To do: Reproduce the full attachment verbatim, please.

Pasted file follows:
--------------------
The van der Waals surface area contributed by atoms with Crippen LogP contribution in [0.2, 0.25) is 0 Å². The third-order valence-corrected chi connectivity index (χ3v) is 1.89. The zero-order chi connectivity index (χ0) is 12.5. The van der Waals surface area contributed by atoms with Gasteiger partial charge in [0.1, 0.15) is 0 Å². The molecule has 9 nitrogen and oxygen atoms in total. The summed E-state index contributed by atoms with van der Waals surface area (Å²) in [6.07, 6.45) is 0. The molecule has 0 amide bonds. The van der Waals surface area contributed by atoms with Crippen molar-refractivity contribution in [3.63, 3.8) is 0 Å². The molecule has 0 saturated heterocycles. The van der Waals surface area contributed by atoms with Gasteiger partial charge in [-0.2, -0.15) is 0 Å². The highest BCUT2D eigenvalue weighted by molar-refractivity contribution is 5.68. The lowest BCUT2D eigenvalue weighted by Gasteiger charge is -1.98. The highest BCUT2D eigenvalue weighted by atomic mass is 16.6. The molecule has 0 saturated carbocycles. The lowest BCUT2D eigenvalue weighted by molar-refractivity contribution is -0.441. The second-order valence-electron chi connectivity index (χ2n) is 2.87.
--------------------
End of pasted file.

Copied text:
The van der Waals surface area contributed by atoms with Crippen LogP contribution in [0.2, 0.25) is 0 Å². The third-order valence-corrected chi connectivity index (χ3v) is 1.89. The zero-order chi connectivity index (χ0) is 12.5. The van der Waals surface area contributed by atoms with Gasteiger partial charge in [0.1, 0.15) is 0 Å². The molecule has 9 nitrogen and oxygen atoms in total. The summed E-state index contributed by atoms with van der Waals surface area (Å²) in [6.07, 6.45) is 0. The molecule has 0 amide bonds. The van der Waals surface area contributed by atoms with Crippen molar-refractivity contribution in [3.63, 3.8) is 0 Å². The molecule has 0 saturated heterocycles. The van der Waals surface area contributed by atoms with Gasteiger partial charge in [-0.2, -0.15) is 0 Å². The highest BCUT2D eigenvalue weighted by molar-refractivity contribution is 5.68. The lowest BCUT2D eigenvalue weighted by Gasteiger charge is -1.98. The highest BCUT2D eigenvalue weighted by atomic mass is 16.6. The molecule has 0 saturated carbocycles. The lowest BCUT2D eigenvalue weighted by molar-refractivity contribution is -0.441. The second-order valence-electron chi connectivity index (χ2n) is 2.87.